~ Edward Teach – ‘Blackbeard’ ~
One of the most famous pirates in history, born sometime in 1680 and killed on the 22nd of November, 1718, Blackbeard was an English pirate who mostly operated around the West Indies and the eastern coast of the American colonies. He is said to have tied lit fuses under his hat to give himself a hellish appearance, and this seems to have worked to great effect; despite the modern image we have of the man, there are no known accounts of him ever harming his captives. Being a very shrewd man, he used fear to win his battles.
His vessel was Queen Anne’s Revenge, and with it he was able to rise to the title of commodore, commanding his own fleet and even blockading the port of Charles Town, North Carolina for a week. Before meeting his end at Ocracoke Island at the hands of Maynard, Blackbeard lived up to his reputation with a bloody battle to the death; ravaging two enemy sloops with cannonfire, and taking no less than five bullets and twenty cuts before dropping.
~ Bartholomew Roberts ~
A Welsh pirate who raided ships off the Americas and West Africa, born on the 17th of May, 1682 and killed on the 10th of February, 1722. With 470 ships taken in his three year career, Roberts is considered the most successful pirate of the Golden Age of Piracy. He had an odd and unexpected start to this wealthy career, being the third mate of the slave ship Princess when it was captured by Captain Howell Davis. He and several others of the crew were forced to join the pirate crew, and while Roberts was reluctant at first, he eventually saw the freedom and advantage of piracy.
Captain Davis intended to capture the governor of Príncipe to hold for ransom, but he was instead shot dead by a Portuguese ambush – at which point his crew elected Roberts to be captain, mostly do to his navigational skills and his “outspoken and opinionated” demeanor. This vote was quite strange, for he had only been captured six weeks prior. Still, it was the start of a very powerful career which nearly crippled world trade.
His best know vessels were Royal Rover, Good Fortune, Royal Fortune, Ranger, and Little Ranger. Despite his love of fine clothes and jewelry, he preferred tea to rum and forbid his men to drink at sea. It is ironic that his fatal defeat was largely thanks to the drunkenness of his men.
~ John Rackham – ‘Calico Jack’ ~
A Cuban-English pirate born on the 26th of December, 1682 and hanged on the 18th of November, 1720. Perhaps he is best known for having two female crew members; Mary Read and his lover, Anne Bonny. He is also known for the iconic Jolly Roger, which is the most commonly depicted style.
While he commanded many vessels, his most famous was the wealthy Kingston, which he lost soon after stealing it. His nickname was derived from the fact that he wore Calico clothing.
~ William Kidd ~
A Scottish sailor who was asked by the governor of Massachusetts to hunt down famous pirates and enemy French ships. As this was a high honor he had no choice but to accept, and soon set out on a disastrous voyage in which he failed to find any pirates, and eventually turned to piracy to make up for his terrible run.
His crew was not very forgiving of Kidd’s failure, and when a verbal fight broke out between he and his gunner, Kidd snatched up and heaved an ironbound bucket at the man, who fell to the deck and fractured his skull, dying the next day. This reflects the barbaric nature of the man, who was known for his savage dealings with those he captured.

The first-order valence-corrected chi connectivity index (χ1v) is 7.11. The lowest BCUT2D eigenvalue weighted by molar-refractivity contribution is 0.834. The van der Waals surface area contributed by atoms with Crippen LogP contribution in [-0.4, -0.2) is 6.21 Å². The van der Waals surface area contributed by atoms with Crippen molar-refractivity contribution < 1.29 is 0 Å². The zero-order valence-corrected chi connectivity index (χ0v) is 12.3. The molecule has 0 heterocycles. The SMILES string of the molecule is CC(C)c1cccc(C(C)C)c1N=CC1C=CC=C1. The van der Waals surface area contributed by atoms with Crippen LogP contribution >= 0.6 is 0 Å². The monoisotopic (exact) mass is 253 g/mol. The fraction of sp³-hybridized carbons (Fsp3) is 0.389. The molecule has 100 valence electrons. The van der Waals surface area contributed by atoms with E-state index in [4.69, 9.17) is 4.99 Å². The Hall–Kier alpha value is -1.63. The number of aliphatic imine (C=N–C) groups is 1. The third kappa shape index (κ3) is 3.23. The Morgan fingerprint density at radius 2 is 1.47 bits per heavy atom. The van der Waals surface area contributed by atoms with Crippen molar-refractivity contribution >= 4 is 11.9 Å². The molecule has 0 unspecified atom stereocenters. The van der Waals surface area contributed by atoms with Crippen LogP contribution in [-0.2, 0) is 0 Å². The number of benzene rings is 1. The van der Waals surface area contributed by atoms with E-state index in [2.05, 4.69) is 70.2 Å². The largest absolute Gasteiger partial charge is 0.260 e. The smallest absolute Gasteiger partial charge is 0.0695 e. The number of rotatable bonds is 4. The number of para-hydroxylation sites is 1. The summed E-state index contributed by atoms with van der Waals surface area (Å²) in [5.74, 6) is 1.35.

His most famous ship was the Adventure Galley. While things did not go as planned and Kidd was eventually betrayed by his backers and sentenced to hang, he was made famous for burying his treasure before being captured. This he planned to use as leverage; a plan which also failed.
~ Henry Every – ‘Long Ben’, ‘The Arch Pirate’, ‘The King of Pirates’ ~
An English pirate who operated in the Atlantic and Indian Oceans, born on the 23rd of August, 1659. Every is infamous for perpetrating the most profitable pirate raid in history, and retiring with his loot without ever being captured or killed in battle.
With his own vessel, the Fancy, Every chased down the Fateh Muhammed, and then Ganj-i-sawai shortly after. Though many pirates were killed in taking these ships and it required a pirate squadron to do the job, Every was able to capture £600,000 in precious metals and jewels. The aftermath was enough to nearly cripple English trade in India, and a massive manhunt was undertaken to capture Every.
In the end they failed, as Every managed to slip away with nothing but conflicting tales of where he was headed next.
~ Samuel Bellamy – “Black Sam” ~
Captain Samuel Bellamy was an English pirate who operated in the early 18th century, though his career as captain only lasted one year. In spite of this, he and his men were able to capture at least 53 ships and all the loot within, making Black Sam the most successful pirate in history, according to Forbes, making the equivalent of $131.4 million.
Though one would think a man of such success won his way by force, Black Sam also carried the nickname of “Robin Hood of the Sea”, a self-given title for his view on piracy as taking from the rich. He was known far and wide for his mercy and generosity towards his captors, which in turn earned him the nickname “Prince of Pirates”.
Born on the 23rd of February, 1689, his career began in the summer of 1716, when the crew of Marianne grew irritated with Captain Hornigold for his refusal to attack English ships. By a majority vote, Hornigold was deposed as captain, leaving with his loyals (Edward Teach included) before the remaining 90 men voted Bellamy as the new captain. So his rich venture began, until on the 26th of April, 1717, his newly acquired flagship Whydah was caught in a storm and sunk, killing all but two of her 145-man crew.